romero cano
Tucson Mayor Regina Romero and Arizona State Representative Andrés Cano. [Photo via social media]

Despite the fact that he won the most votes in the Republic Primary in Pima County, Tucson Mayor Regina Romero says senatorial candidate Blake Masters does not represent the values of Tucsonans.

Romero, the leader of the fifth poorest metropolitan area in the nation with one of the highest crime rates, blasted Masters on Friday, claiming that he holds extremist views.

Romero, as expected, had high praise for her own candidate, Sen. Mark Kelly.

“Regina Romero has made Tucson (my hometown) virtually unrecognizable — violent crime has gone through the roof, our businesses are flooded with drug-addled vagrants, and the schools have gone down the drain,” said the native Tucsonan Masters in a press release. “I am tired of Low IQ activist Democrats like Mayor Romero running our cities into the ground. She should spend less time parroting the Party line, and more time filling potholes.”

“This particular election is about democracy itself,” Romero said. “So, it is not about differences in policy. It is about democracy or autocracy.”

Romero and her husband Ruben Reyes, District Director for Congressman Raul Grijalva, are key driving forces behind what has become known as the Grijalva Machine. Romero is counted on to stump for Democratic Party nominees, especially this year with Democrats expecting to lose power in the mid-term election. Kelly is seen as a vulnerable candidate.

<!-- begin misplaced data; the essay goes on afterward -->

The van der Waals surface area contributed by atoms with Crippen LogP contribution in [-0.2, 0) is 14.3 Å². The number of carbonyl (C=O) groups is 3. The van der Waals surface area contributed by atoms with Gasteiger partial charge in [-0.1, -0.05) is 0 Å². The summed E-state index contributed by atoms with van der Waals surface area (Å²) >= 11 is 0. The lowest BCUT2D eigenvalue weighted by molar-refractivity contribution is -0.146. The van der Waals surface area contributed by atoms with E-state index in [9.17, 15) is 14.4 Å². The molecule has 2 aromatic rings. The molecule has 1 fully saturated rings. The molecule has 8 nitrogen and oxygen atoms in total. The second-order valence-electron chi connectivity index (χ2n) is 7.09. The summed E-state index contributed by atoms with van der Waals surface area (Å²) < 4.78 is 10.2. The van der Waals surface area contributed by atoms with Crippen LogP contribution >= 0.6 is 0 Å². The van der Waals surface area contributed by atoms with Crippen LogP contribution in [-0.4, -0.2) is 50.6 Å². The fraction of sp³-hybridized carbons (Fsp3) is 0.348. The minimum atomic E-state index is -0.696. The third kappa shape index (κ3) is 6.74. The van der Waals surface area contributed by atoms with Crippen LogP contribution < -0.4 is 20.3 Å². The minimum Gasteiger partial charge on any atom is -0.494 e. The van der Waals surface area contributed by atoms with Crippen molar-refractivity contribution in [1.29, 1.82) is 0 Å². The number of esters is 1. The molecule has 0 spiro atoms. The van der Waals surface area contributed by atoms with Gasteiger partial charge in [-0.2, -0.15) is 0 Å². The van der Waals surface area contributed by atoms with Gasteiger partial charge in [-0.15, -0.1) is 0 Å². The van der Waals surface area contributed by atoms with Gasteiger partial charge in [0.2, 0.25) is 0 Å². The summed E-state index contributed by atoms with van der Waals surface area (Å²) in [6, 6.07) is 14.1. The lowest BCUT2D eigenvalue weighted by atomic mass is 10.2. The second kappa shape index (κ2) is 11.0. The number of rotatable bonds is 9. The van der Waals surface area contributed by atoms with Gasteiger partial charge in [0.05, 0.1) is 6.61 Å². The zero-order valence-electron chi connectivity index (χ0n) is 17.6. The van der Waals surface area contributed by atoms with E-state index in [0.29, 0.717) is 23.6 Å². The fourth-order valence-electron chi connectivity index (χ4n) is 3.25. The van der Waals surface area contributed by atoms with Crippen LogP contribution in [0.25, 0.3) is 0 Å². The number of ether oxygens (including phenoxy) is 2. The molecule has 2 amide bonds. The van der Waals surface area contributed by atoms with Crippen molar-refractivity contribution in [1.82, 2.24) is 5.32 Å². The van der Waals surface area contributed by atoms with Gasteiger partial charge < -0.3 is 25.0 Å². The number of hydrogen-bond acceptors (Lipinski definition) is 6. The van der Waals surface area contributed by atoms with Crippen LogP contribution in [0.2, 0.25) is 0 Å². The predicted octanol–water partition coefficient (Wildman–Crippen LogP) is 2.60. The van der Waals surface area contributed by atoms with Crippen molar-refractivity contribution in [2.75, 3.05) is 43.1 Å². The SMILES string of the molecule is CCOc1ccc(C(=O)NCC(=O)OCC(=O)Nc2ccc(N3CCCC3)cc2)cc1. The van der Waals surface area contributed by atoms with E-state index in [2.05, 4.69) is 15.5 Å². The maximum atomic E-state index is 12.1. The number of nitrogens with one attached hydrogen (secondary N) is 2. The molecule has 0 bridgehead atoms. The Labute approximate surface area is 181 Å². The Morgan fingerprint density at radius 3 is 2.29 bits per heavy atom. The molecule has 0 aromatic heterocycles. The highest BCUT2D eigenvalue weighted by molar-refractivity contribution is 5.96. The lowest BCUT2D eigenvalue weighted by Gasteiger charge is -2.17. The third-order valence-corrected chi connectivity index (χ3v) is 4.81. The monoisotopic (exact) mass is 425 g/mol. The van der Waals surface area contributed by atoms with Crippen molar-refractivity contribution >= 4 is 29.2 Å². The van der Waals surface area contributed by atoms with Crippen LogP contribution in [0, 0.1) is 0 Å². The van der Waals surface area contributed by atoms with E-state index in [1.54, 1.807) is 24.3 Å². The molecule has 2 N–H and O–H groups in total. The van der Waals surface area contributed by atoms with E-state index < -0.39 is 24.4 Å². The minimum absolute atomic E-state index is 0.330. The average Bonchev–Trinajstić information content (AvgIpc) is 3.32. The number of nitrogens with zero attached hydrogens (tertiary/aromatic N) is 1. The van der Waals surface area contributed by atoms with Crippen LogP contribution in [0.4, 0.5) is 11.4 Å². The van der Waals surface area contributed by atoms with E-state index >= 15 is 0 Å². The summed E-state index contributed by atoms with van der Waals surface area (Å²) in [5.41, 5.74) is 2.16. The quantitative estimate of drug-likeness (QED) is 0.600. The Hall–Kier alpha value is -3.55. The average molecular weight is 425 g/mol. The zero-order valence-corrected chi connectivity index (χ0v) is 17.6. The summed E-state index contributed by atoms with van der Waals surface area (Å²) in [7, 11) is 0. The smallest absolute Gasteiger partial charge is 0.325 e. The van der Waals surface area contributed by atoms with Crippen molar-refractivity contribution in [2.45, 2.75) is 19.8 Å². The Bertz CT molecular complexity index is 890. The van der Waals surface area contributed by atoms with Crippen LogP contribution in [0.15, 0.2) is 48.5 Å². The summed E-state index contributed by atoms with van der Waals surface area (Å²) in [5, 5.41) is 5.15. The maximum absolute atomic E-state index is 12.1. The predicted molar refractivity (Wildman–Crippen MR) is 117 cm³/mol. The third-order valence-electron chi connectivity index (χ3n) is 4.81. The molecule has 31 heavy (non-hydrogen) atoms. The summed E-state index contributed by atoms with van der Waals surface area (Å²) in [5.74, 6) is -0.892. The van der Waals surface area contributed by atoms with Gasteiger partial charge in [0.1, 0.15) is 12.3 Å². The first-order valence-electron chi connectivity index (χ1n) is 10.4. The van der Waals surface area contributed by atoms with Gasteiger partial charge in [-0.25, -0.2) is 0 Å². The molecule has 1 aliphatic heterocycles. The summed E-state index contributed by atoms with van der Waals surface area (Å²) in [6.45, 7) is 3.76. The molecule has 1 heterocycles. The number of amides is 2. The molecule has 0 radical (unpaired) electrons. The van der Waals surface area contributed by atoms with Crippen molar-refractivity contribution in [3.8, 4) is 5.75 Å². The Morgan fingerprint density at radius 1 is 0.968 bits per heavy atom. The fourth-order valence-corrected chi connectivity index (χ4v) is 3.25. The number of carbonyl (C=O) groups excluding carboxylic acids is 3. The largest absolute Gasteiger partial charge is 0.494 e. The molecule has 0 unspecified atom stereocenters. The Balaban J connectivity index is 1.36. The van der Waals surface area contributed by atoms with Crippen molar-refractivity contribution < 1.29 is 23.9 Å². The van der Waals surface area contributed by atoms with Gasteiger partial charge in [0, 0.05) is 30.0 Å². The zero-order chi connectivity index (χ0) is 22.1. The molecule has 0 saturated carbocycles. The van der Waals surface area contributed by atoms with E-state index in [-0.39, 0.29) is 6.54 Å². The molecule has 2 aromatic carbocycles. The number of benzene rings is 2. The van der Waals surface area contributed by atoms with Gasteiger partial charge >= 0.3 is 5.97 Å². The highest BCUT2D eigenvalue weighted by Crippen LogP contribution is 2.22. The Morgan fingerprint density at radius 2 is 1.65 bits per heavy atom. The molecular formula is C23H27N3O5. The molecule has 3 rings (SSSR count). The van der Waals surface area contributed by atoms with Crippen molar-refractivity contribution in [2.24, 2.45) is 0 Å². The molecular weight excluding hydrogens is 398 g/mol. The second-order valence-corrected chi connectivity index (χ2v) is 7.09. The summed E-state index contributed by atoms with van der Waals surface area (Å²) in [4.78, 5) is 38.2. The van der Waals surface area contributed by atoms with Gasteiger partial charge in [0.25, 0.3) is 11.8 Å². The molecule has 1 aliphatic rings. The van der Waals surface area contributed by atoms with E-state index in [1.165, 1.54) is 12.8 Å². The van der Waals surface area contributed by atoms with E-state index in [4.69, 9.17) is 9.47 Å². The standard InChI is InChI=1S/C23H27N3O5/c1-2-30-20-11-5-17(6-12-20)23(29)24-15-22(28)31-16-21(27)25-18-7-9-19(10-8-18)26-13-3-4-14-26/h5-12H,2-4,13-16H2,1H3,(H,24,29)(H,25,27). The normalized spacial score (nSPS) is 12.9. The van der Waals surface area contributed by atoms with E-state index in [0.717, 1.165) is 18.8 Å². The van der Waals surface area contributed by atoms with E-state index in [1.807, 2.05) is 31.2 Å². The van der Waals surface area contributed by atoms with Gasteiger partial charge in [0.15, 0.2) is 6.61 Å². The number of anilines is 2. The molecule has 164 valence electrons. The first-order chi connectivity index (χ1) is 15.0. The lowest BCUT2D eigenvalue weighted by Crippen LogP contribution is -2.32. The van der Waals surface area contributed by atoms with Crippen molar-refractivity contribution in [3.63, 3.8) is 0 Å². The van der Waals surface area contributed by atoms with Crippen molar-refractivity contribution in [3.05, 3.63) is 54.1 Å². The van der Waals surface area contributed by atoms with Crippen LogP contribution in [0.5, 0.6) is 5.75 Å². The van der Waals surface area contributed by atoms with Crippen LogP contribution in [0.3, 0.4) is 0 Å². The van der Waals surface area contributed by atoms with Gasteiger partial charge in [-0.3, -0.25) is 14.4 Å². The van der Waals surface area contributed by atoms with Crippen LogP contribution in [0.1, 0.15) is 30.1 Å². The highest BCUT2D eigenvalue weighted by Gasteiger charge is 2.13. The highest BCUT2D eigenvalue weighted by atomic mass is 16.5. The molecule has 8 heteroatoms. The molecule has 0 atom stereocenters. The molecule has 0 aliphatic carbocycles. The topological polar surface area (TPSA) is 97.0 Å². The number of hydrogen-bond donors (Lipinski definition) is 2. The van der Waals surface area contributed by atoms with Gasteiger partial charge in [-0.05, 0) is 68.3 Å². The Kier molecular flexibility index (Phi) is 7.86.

Last week, Romero called for “all hands on deck” in a tweet:

Romero’s statement about Masters appear to be based on the reporting of Dillon Rosenblatt, with States Newsroom’s Arizona Mirror.

As previously reported in the Arizona Daily Independent:

Masters called for Rosenblatt to be fired after the reporter suggested in a May 6 article that Masters had somehow praised Nazi leader Hermann Goering in 2006 by quoting Goering’s thoughts on the subject of government propaganda.

But it was not only the Nazi reference with which Masters took issue. In the article, Rosenblatt also inaccurately described Masters’ position on contraception, which led to dozens of media outlets across the country reporting that Masters wanted to ban access to contraception.

Rosenblatt’s reporting was based on his apparent assumption that because Masters disagreed with a 1965 court decision in a case about reproductive rights then he must also oppose the underlying subject of the case – access to contraception. One headline even incorrectly stated Masters was advocating for a nationwide ban of condoms.

The threat of a libel lawsuit led to the Arizona Mirror article being revised a few days later with an Editor’s note added, and Rosenblatt kept his job despite Masters’ complaints.

The threat of a libel lawsuit led to the Arizona Mirror article being revised a few days later with an Editor’s note added, and Rosenblatt kept his job despite Masters’ complaints.

Later, Masters shared Rosenblatt’s racist and misogynist comments on Twitter from 2011 and 2012, which resulted in Rosenblatt’s firing.





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